Date of Graduation


Document Type


Degree Type



Eberly College of Arts and Sciences


Geology and Geography

Committee Chair

Henry Rauch.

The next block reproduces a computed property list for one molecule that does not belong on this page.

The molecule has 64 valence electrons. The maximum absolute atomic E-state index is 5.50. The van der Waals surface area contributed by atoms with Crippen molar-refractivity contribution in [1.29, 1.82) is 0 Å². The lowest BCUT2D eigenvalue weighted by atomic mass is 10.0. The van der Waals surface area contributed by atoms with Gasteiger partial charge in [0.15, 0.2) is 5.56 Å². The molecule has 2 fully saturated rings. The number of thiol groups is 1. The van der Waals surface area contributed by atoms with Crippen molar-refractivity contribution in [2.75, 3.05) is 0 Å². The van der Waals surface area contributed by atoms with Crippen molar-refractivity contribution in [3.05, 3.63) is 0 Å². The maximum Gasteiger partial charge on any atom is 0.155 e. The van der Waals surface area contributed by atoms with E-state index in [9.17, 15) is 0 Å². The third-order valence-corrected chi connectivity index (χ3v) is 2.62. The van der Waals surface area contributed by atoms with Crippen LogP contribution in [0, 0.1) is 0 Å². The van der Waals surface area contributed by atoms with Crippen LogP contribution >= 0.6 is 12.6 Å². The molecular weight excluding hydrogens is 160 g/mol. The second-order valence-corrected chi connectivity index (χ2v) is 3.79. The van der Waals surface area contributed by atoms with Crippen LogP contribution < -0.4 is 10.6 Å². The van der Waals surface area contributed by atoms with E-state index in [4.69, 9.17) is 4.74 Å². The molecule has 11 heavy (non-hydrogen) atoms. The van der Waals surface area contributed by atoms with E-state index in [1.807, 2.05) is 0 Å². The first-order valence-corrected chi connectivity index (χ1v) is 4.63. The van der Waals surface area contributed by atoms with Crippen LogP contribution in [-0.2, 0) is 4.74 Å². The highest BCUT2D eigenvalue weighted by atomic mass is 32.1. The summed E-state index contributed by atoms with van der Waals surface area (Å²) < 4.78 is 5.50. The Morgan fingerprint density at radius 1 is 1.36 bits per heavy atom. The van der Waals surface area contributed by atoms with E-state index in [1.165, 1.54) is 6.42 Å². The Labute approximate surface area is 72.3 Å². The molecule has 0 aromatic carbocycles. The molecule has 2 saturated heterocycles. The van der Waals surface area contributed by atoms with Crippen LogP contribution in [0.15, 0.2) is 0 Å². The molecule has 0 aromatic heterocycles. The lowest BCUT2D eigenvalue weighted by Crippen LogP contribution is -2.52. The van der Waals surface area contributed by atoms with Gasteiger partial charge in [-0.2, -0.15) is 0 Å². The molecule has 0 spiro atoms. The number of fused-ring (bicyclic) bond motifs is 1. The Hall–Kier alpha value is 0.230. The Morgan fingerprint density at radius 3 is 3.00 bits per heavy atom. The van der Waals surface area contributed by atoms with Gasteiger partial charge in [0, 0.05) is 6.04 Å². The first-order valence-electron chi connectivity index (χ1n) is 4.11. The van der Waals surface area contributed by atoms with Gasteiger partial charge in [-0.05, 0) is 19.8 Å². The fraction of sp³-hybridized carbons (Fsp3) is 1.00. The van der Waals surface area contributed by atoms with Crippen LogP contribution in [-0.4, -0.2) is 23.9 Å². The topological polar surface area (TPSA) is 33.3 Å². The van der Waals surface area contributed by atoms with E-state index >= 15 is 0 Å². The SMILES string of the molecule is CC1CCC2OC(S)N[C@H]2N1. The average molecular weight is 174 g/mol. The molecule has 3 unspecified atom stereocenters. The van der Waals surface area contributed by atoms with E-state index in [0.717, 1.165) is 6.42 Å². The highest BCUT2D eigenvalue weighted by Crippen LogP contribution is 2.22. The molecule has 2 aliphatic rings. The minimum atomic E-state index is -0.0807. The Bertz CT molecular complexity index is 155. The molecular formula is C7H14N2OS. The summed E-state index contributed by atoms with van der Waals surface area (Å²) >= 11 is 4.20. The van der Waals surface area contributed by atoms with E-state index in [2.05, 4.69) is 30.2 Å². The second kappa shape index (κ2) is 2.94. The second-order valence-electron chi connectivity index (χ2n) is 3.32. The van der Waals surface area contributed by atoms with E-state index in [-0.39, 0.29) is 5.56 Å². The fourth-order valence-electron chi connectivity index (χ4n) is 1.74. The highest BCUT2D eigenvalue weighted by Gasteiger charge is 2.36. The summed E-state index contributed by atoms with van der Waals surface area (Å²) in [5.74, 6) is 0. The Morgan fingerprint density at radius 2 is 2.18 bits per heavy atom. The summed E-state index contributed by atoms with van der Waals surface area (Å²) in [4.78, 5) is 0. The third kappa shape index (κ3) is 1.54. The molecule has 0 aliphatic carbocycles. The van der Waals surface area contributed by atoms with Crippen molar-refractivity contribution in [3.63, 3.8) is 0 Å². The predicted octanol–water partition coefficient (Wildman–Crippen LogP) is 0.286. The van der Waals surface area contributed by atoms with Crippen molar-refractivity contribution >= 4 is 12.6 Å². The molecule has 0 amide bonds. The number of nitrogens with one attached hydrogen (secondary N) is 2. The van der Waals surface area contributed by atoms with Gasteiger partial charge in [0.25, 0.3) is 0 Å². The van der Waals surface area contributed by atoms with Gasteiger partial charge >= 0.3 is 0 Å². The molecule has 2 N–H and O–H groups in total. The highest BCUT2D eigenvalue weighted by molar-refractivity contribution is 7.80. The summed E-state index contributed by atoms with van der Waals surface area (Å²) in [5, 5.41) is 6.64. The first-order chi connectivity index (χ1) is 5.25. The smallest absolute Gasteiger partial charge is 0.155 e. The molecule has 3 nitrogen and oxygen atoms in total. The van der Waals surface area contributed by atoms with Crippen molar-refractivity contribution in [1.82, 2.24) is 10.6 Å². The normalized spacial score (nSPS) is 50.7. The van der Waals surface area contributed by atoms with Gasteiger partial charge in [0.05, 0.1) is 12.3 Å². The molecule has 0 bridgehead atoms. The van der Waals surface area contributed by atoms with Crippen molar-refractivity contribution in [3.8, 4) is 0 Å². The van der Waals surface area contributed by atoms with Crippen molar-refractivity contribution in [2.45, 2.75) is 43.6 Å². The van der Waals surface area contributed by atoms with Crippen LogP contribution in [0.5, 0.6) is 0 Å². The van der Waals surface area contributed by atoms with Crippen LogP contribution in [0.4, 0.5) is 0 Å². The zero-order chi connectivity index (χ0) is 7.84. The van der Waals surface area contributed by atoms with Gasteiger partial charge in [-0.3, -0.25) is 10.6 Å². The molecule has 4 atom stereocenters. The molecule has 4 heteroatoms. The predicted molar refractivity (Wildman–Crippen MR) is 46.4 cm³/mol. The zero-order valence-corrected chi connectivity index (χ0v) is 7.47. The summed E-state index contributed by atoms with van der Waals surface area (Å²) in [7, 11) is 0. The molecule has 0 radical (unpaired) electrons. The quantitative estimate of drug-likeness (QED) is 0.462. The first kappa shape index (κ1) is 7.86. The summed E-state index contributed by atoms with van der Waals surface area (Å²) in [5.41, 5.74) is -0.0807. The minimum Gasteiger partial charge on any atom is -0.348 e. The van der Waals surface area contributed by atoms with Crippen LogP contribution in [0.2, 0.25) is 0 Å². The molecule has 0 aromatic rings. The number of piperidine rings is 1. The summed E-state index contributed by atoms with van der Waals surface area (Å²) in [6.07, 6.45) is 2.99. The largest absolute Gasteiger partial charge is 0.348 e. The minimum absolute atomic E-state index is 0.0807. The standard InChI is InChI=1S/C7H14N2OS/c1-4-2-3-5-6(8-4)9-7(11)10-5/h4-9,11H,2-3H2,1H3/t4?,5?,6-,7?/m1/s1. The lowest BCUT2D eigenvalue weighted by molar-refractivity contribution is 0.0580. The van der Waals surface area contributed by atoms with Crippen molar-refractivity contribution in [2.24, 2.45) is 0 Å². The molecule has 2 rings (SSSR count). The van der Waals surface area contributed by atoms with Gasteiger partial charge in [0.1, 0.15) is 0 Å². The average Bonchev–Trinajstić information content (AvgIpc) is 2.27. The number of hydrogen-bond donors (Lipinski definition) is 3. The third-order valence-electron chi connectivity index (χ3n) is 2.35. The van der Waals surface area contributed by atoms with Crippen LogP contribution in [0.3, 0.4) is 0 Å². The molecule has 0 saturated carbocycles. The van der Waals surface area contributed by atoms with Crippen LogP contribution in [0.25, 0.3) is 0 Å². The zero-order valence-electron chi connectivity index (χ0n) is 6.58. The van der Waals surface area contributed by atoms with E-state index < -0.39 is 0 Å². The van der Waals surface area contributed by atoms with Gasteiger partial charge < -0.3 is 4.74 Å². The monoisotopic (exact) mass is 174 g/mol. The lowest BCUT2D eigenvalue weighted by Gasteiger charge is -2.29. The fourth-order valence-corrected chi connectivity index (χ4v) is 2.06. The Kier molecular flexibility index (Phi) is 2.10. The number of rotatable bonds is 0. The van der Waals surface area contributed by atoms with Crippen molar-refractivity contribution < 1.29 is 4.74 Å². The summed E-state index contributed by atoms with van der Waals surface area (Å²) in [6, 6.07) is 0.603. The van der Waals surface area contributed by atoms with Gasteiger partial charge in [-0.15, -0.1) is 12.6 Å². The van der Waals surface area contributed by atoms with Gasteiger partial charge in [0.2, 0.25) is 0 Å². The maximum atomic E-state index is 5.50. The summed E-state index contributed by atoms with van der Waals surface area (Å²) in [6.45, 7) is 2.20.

An 11 month investigation was undertaken to determine the nature of the flow system feeding Davis Spring. Davis Spring was monitored for stage, temperature and conductivity. Milligan Creek, a major infeeder to the system was also monitored. Quantitative and qualitative dye traces were performed to establish travel times through the system as well as further define drainage basin boundaries.;From tracer analysis, storm pulse travel time analysis and hydrograph peak analysis Davis Spring was determined to be an open flow conduit during most of the year. Exceptions may occur during the winter-spring when intense rain and meltwater may fill the system. Increased winter-spring discharge appears to flush out nearly all stored water in the system. Once removed, conductivity rises until the next winter when the cycle repeats.;Milligan Creek was found to be the closest major tributary of Davis Spring. Tracer travel times from Milligan Creek vary from 15 days at baseflow to 4 days during flood conditions. A large discrepancy was discovered between the Milligan Creek discharge the expected discharge for its catchment area. Additionally, a water budget for the period revealed unusually high evapotranspiration (80%) for the basin. Several possibilities exist for these discrepancies, and are discussed.;By utilizing previous and recent tracer tests a linear trend of distance to transport time was established for baseflow conditions. The exception to this was Wood Sink. A similar trend was not observed under flood conditions because travel time increases proportionally with precipitation.;Wood Sink was discovered to drain into Davis Spring. Tracer tests from Wood Sink require at least twice as long to reach Davis Spring as traces from farthest points of the basin. There is no firm explanation for why this occurs, but the influence of structural formations in the area may be responsible.